The Pyloric Sphincteric Cylinder in Health and Disease

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Chapter 13 (page 50)

Chapter 13

Radiographic Examination of Normal Motility


In radiographic studies of the upper gastrointestinal tract, only the contrast material in the lumen is visible, the actual walls of the tract being invisible.

The contrast material usually consists of one or more of the following:

  1. Insoluble, non-absorbable barium sulphate in fluid suspension. Where such a suspension is used, it represents the luminal contents, and being radio-opaque, is visualized as an image of positive contrast. In the "conventional" radiographic study a low density barium suspension is used with a specific gravity of 2.004 and a viscosity approximately four times that of water. The consistency approximates that of thick soup but may, if required, be increased to that of a paste. Commercial preparations contain additives regulating consistency and taste.

  2. Water soluble, absorbable iodine-containing solutions, also providing images of positive contrast, but with lower radio-opacity than barium.

  3. Air, which may be swallowed or introduced via tubes, providing negative contrast.

  4. Carbondioxide gas, affording an intraluminal, negative contrast agent. The gas is liberated in the lumen by swallowed, commercially available gas-producing granules or powders.

In the "conventional" radiographic study, barium sulphate with or without the addition of air or gas is used, affording clear and sharply defined images of the contrast column in the lumen. As pharmacologically active substances are not usually administered, normally occurring, physiological movements of the contrast column may be studied. While the rate of flow of a fluid contrast agent depends to a large extent on its viscosity, we noted no naked eye differences in the type or range of movements, whether "conventional" fluid barium suspension, barium paste or a watery iodine solution was used as contrast agent. (Comment: The "range" of movement seen radiologically roughly corresponds to the amplitude as determined at manometry).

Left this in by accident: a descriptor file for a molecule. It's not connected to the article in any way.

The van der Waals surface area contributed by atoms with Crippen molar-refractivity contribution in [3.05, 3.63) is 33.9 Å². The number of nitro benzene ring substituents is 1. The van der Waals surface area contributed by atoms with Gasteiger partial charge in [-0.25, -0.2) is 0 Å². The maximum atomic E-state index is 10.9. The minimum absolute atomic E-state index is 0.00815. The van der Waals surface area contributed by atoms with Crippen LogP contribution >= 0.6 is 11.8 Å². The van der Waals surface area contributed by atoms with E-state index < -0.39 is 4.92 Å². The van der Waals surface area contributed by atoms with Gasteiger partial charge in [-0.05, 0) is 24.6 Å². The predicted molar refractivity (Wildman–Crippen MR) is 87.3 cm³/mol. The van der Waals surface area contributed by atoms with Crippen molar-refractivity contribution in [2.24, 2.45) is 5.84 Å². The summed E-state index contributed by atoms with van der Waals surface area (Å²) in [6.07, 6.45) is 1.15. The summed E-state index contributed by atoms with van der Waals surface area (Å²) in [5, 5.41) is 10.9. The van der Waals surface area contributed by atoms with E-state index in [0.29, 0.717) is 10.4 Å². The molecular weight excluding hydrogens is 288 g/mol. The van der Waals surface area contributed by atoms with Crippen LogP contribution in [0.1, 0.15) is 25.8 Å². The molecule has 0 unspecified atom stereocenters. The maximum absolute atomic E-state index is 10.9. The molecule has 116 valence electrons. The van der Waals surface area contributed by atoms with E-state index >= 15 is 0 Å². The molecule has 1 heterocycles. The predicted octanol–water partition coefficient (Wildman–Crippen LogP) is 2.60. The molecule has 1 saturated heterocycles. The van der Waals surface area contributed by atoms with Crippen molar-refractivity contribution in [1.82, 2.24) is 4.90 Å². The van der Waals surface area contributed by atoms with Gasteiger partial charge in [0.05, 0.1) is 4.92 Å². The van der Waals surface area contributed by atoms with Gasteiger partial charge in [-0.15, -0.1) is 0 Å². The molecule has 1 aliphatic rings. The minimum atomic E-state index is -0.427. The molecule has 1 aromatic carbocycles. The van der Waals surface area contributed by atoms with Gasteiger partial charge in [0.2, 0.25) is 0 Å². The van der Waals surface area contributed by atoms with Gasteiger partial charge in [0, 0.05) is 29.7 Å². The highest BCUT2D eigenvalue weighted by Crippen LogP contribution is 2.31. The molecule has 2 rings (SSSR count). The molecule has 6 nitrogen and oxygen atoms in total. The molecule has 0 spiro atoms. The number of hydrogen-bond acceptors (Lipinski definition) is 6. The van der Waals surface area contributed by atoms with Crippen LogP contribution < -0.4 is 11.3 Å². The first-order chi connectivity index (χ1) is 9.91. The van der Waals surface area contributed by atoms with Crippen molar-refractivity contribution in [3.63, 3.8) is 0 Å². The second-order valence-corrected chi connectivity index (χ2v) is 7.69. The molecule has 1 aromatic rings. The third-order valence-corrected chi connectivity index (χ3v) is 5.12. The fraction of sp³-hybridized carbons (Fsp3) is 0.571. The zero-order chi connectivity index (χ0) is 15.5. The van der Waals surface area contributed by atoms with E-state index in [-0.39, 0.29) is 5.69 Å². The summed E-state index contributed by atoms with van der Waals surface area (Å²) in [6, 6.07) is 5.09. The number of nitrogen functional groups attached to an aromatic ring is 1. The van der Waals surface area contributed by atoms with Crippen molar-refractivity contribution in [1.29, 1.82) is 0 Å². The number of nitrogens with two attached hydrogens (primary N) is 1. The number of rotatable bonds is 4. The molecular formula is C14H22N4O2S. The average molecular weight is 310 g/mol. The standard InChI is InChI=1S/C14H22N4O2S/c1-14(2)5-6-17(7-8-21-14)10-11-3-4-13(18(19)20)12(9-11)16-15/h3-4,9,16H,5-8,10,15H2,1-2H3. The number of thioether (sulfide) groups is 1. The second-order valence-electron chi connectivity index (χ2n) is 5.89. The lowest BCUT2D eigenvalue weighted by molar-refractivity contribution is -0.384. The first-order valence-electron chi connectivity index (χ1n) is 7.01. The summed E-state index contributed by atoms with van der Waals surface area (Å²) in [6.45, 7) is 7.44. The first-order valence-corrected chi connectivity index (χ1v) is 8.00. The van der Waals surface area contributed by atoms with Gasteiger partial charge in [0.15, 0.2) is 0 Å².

The comparatively large volume of barium used in the conventional radiographic study (much less being used in the double-contrast method) may obscure some of the intraluminal features, confirming the dictum that "barium reveals but also conceals". Consequently use is made of compression techniques, by which some of the suspension is pressed away, to reveal the macroscopic mucosal folds and other intraluminal features.

In the double-contrast radiographic study, a coating of the luminal surface of the mucosa is obtained by swallowing a small volume of a micropulverized, dense, more viscous barium preparation; positioning the patient ensures equal allround coating. The parenteral administration of an antimuscarinic pharmacological agent causes temporary paralysis of the muscular walls with expansion of the lumen; this is enchanced by introducing a large volume of carbondioxide gas into the lumen. Under these circumstances naked-eye movements are no longer discernible; moreover, distension of the lumen with stretching of the walls effaces the macroscopic mucosal folds. The micropulverized barium enters minute furrows between the areae gastricae on the inner surface of the mucosa, thus rendering the areae gastricae, or surface mucosal pattern, visible (Fig. 13.1). In the present investigation, whenever motility patterns were studied, the conventional barium examination was used.

Fig. 13.1. Double contrast study with gas distended lumen. Fine, reticular pattern indicates areae gastricae or surface mucosal pattern

Validation Studies

It is regarded as axiomatic in radiology that a temporary, circumferential, physiological narrowing of the barium column in the lumen of a hollow muscular tube is due to contraction of the walls of the tube. This supposition has not always been accepted universally. It has been argued, especially in physiology, that a barium column may appear to be narrowed in cases of incomplete filling of the lumen. Alternatively, even with complete filling, a passive "falling together" of the walls (as opposed to active contraction) may narrow the column. Whether these objections are valid or not may be determined by combining alternative modes of investigation, e.g. manometry, with radiological imaging procedures.

In the present context intraluminal pressure profiles and specially devised living anatomical studies have been done in an effort to validate the radiological observations.

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